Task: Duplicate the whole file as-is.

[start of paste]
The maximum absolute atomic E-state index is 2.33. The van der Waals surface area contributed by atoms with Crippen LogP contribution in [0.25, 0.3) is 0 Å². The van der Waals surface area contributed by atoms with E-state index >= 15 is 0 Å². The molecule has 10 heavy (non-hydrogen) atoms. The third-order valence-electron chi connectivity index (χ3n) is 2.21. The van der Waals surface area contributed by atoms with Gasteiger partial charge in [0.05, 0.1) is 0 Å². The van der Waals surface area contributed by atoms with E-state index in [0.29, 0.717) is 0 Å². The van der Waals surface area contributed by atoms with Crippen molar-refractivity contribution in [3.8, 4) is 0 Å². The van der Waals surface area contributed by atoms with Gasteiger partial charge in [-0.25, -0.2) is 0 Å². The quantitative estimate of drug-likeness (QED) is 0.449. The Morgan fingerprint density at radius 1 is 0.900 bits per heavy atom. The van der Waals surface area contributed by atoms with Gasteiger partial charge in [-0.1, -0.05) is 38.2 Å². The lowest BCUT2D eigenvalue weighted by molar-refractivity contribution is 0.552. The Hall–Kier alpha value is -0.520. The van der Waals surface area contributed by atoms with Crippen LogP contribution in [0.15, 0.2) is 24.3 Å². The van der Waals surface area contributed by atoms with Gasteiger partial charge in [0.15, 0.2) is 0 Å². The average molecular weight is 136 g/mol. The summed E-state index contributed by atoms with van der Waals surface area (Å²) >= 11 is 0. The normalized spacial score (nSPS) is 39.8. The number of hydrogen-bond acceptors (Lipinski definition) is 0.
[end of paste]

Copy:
The maximum absolute atomic E-state index is 2.33. The van der Waals surface area contributed by atoms with Crippen LogP contribution in [0.25, 0.3) is 0 Å². The van der Waals surface area contributed by atoms with E-state index >= 15 is 0 Å². The molecule has 10 heavy (non-hydrogen) atoms. The third-order valence-electron chi connectivity index (χ3n) is 2.21. The van der Waals surface area contributed by atoms with Gasteiger partial charge in [0.05, 0.1) is 0 Å². The van der Waals surface area contributed by atoms with E-state index in [0.29, 0.717) is 0 Å². The van der Waals surface area contributed by atoms with Crippen molar-refractivity contribution in [3.8, 4) is 0 Å². The van der Waals surface area contributed by atoms with Gasteiger partial charge in [-0.25, -0.2) is 0 Å². The quantitative estimate of drug-likeness (QED) is 0.449. The Morgan fingerprint density at radius 1 is 0.900 bits per heavy atom. The van der Waals surface area contributed by atoms with Gasteiger partial charge in [-0.1, -0.05) is 38.2 Å². The lowest BCUT2D eigenvalue weighted by molar-refractivity contribution is 0.552. The Hall–Kier alpha value is -0.520. The van der Waals surface area contributed by atoms with Crippen LogP contribution in [0.15, 0.2) is 24.3 Å². The van der Waals surface area contributed by atoms with Gasteiger partial charge in [0.15, 0.2) is 0 Å². The average molecular weight is 136 g/mol. The summed E-state index contributed by atoms with van der Waals surface area (Å²) >= 11 is 0. The normalized spacial score (nSPS) is 39.8. The number of hydrogen-bond acceptors (Lipinski definition) is 0.